I am dying.
I know it’s been coming. I’ve been a marked man for four years since the humid summer day I stepped foot on a few acres of city streets in the heart of our nation’s capital. I’ve had plenty of time to prepare for this, but I’m still not sure how I feel about it.
The fact remains that in a few weeks, I will no longer be with you all.
But don’t worry. I don’t want a memorial service or a statue in my honor. After all, I am going on to a better place – a place where I will actually receive money for doing what I do, instead of having to pay for it.
Plus, no memorial or recognition could compare to what The Hatchet has bestowed on me during my college career. The paper and its staff gave me the ultimate honor by letting me work out of an old brick townhouse at 2140 G St., for four years with some of the best people I’ve ever met. In the end, you couldn’t give me anything better to mark my time here at GW.
Perhaps explosive nostalgia is kicking in right now, because it certainly wasn’t fun all the time. I started at the bottom, in this case as a news reporter, with high hopes that were quickly crushed by a harsh and demanding editor. The work was tough and the words I actually wrote rarely survived the meat grinder we call editing.
But damn, was it interesting. I remember my first reporting assignment, where I interviewed some pretty insane protestors at a small demonstration in front of the White House. Nothing says ‘welcome to journalism’ more than the extended mangled stump of a grizzled-looking hippy waiting for you to shake his deformed hand.
I suppose I’ve loved it so much because journalism is all about people. GW is largely a school for this realm – politics, history, languages, media and all of GW’s other strong points rely mostly on individual interacting with individual. And at this multifaceted buffet of human interaction, The Hatchet is probably the best place to sample it all.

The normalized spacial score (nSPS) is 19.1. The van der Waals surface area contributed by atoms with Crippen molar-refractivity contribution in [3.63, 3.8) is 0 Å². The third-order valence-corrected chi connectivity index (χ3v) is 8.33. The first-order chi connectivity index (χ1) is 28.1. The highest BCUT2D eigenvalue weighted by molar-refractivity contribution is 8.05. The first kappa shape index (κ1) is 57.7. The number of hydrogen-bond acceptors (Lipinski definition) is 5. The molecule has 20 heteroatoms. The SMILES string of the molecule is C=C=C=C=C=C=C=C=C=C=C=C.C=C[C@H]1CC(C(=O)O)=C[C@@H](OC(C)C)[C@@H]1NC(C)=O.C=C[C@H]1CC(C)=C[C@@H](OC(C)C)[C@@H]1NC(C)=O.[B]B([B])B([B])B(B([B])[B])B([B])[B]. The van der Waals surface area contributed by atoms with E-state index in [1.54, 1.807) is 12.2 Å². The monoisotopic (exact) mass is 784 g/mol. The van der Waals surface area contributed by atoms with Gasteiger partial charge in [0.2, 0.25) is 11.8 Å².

Soon I was proudly calling my parents to tell them of the latest major event I covered or the newest big-name personality that I interviewed. And of course there will always be a soft spot in my heart for the first job I actually attained on my own merit – campus news editor at the best damn college paper in the country.
Many students don’t believe that editorial positions at The Hatchet count as a real job, and I invite these people to spend a week with one of the news editors. Although I got paid for what I was doing, it was little consolation for having my life brutally taken from me and having my time consumed by a cell phone, a reporter’s notebook and that same demanding editor who helped prepare me for the position.
I feel as if too many people in this world are inclined to vomit uncontrollably at the thought of hard work, and judging by some of the workplaces I’ve seen so far, I don’t blame them. But when you work with so many motivated and fun people, hard work becomes a driving force and an enjoyable passion in life. The Hatchet did just that for me. Being able to make irreverent remarks in the office is something I will especially miss in the professional world, assuming of course that I don’t want a pink slip and a lawsuit from a co-worker.